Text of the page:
New Delhi: The Commonwealth Human Rights Initiative, an international NGO that promotes human rights in Commonwealth countries, has said that the Citizenship (Amendment) Bill, 2019 could lead to further “divisions and bitterness” within India, and is being rushed through without adequate consultation.
The Bill gives Indian citizenship rights to six non-Muslims communities from Pakistan, Bangladesh and Afghanistan – Hindus, Jains, Sikhs, Parsis, Christians and Buddhists. The Lok Sabha passed the Bill Monday, and the Rajya Sabha is set to discuss it today.
“Sweeping laws need substantial discussions, adequate preparation and an inclusive approach. A confrontation is bound to ensue and gather strength with the Bill being challenged legally on grounds of Constitutionality,” the CHRI has said.
“The CAB is establishing a process that is inimical of Constitutional elements, principles and values. Ours is a country that has grown on the basis of freedom, equality and inclusiveness. The bill fails the test of these key foundational values and indicators and undermines the very national security that leaders speak of. We believe that the bill flies in the face of Article 14 of the Indian Constitution, which prohibits the state from engaging in irrational classification of persons, from arbitrary action, and from treating people unequally for no legitimate reason,” the NGO continues.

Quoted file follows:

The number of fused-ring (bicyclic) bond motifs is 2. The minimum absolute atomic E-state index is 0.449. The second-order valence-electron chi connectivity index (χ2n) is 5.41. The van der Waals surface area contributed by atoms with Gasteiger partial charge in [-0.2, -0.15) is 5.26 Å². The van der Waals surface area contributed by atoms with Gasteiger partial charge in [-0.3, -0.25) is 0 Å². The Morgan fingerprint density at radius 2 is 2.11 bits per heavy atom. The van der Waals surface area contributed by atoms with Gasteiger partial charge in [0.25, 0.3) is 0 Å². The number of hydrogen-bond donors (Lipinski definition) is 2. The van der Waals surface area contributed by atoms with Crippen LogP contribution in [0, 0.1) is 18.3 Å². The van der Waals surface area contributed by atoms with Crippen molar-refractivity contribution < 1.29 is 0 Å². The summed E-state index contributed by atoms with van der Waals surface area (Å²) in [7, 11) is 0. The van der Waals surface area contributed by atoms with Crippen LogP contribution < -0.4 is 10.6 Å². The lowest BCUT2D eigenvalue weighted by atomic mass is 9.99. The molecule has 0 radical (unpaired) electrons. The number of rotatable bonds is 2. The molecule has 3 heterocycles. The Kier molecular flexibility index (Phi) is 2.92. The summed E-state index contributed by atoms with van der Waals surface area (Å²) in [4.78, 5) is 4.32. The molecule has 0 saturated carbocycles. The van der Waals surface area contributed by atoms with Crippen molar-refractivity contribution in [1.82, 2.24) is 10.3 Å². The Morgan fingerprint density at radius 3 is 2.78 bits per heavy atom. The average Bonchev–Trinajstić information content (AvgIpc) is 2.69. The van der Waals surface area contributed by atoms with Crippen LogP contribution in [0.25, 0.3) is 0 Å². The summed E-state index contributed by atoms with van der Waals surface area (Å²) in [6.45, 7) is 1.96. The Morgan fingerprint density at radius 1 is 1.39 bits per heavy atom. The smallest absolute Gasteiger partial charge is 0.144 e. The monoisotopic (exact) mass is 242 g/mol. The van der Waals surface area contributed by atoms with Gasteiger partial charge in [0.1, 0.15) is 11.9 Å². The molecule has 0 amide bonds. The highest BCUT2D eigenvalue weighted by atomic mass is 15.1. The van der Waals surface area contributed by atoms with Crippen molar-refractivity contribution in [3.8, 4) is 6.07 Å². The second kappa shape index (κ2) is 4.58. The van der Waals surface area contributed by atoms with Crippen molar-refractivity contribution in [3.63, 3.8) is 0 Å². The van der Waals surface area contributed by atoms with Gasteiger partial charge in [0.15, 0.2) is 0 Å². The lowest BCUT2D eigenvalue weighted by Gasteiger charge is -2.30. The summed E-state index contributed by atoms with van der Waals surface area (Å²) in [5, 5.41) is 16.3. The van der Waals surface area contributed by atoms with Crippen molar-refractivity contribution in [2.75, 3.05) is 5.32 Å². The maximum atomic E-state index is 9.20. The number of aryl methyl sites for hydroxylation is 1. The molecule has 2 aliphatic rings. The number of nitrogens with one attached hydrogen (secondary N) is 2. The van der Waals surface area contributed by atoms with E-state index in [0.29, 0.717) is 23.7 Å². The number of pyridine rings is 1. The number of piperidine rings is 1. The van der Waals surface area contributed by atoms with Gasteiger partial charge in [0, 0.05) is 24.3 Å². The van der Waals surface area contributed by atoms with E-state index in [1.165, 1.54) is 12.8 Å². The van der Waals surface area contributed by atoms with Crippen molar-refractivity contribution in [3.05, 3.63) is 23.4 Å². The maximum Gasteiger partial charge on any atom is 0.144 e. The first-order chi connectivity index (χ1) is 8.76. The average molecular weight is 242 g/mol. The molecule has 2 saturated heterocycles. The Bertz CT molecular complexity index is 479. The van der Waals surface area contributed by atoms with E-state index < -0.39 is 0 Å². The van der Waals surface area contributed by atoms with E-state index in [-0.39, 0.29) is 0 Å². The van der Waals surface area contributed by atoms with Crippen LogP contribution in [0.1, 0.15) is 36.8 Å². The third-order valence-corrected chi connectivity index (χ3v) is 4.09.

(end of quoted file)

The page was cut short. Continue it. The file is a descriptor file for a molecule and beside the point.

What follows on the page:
“In his remarks on International Human Rights Day today, President Ram Nath Kovind called for the need for “introspection … empathy and imagination” and recognising the “sacred text” of the Universal Declaration of Human Rights. The President spoke clearly on the need to protect the rights of those facing discrimination and inequality. Does the bill meet that criteria?” the CHRI asked, suggesting that it doesn’t.
Several criticisms have come in against the Bill, both from within and outside the country. The opposition, led by the Congress, raised several questions on the perceived anti-Muslim characteristics of the Bill. However, the Bill won an easy majority in the Lok Sabha.
The United States Commission on International Religious Freedom described the Bill as a “dangerous turn in the wrong direction”, and even said that the US government should consider imposing sanctions against home minister Amit Shah. India has called that move “unwarranted”.
The Citizenship (Amendment) Bill was part of the the Bharatiya Janata Party’s election manifesto in 2014 and 2019.